Last month, the column looked at some of the coins I photographed
while attending the Michigan State Numismatic Society 55th Fall
Convention held in Dearborn Nov. 26 to 28. Here are more.
The first is an 1872 Seated Liberty dime with a portion of a bold
secondary 2 misplaced into the rock above the 7 in the date. This one
is listed as Greer 10 (Complete Guide to Liberty Seated Dimes
by Brian Greer).
The variety has one of the better misplaced dates known that is
shifted north of the primary date into the central design of the coin
(most MPDs are found in the dentils). It was submitted by Richard
Bastson of Gland Blanc, Mich.
Our next coin, submitted by Larry Briggs of Lima, Ohio, is an 1849
Seated Liberty half dollar that not only boasts another of the nicer
MPDs, but also a dramatic repunched date. It’s listed by various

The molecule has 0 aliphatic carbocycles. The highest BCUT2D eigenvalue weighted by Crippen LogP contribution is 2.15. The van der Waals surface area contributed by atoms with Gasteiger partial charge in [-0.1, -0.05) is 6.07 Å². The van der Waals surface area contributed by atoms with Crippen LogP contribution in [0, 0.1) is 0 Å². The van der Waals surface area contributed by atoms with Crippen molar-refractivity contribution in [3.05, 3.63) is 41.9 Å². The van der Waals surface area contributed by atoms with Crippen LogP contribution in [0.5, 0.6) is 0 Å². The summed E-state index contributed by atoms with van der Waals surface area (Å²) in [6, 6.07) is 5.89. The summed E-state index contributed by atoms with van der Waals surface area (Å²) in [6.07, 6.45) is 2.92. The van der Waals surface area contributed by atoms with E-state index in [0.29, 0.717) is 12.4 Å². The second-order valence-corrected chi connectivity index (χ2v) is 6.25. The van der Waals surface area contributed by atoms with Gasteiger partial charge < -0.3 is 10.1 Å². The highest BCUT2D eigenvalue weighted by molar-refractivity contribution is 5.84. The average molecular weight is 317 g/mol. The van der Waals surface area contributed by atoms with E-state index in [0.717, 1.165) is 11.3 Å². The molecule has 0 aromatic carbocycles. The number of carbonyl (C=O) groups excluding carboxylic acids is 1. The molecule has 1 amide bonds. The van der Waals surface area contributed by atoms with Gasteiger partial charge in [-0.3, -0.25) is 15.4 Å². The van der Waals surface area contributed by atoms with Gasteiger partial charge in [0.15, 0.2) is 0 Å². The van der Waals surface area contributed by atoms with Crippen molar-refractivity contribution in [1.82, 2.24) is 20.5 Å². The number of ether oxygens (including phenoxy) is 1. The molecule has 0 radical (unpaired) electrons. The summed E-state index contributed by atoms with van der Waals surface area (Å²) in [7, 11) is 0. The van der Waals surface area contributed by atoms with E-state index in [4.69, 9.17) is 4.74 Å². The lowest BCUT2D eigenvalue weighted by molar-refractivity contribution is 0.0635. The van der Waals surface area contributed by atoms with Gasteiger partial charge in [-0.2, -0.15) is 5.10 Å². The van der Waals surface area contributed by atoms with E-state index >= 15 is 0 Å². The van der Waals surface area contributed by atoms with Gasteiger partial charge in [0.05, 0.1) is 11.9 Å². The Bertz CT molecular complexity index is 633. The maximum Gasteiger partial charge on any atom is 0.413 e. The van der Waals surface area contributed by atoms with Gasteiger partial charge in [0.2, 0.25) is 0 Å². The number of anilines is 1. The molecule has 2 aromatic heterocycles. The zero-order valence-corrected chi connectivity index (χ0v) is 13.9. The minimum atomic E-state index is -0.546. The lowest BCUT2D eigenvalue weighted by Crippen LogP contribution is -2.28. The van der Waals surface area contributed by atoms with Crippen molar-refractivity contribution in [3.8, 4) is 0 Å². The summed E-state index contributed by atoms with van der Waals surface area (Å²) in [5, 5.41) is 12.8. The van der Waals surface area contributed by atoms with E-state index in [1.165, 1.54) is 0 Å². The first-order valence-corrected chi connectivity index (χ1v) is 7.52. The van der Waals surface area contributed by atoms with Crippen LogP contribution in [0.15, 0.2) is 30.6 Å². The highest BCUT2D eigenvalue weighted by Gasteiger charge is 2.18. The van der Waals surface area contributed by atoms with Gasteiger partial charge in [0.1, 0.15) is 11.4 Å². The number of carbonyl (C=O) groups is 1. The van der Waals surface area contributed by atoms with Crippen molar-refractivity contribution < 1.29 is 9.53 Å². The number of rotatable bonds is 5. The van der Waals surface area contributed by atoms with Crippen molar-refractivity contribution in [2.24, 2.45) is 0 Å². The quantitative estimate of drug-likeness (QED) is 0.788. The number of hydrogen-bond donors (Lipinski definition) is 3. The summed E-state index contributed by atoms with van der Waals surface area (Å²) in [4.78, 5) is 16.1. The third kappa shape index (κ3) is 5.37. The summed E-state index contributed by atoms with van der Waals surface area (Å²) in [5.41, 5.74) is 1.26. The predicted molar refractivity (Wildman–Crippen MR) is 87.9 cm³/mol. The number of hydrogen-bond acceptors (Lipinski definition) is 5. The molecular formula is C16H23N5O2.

attributers, such as in the Complete Guide to Liberty Seated Half
Dollars by Randy Wiley and Bill Bugert, as Wiley-Bugert 102.
Briggs also supplied a nice About Uncirculated example of a 1937
Washington, Doubled Die Obverse quarter dollar. While it has been
listed in A Guide Book of United States Coins by R.S. Yeoman
for years, many nonspecialists are still unaware of this rare coin
that just might be sitting in their collections as a “normal” coin.
The last AU example I saw trade sold in the Heritage Auction Galleries
May 10, 2007, sale for $920, graded AU-53 by Numismatic Guaranty Corp.
A Professional Coin Grading Service Mint State 64 piece sold at a
Heritage auction Aug. 11, 2010, for $4,312.50.
Steven Garvin, Honor Coin and Stamp, Traverse City, Mich.,
submitted a Proof 2009-S Lincoln, Formative Years cent that features a
centralized doubled die reverse manifested as an “extra” index finger
running perfectly parallel just north of the normal index finger. It’s
listed as Wexler: WDDR-003 (Wexler Doubled Die Files by John Wexler).
In my opinion, it’s the best of the three or four doubled die
reverses listed for the Proof version of this coin.
Ken Potter attributes U.S. and world doubled dies. He can be
contacted via e-mail at email@example.com. Visit his
Educational Image Gallery located at www.koinpro.com.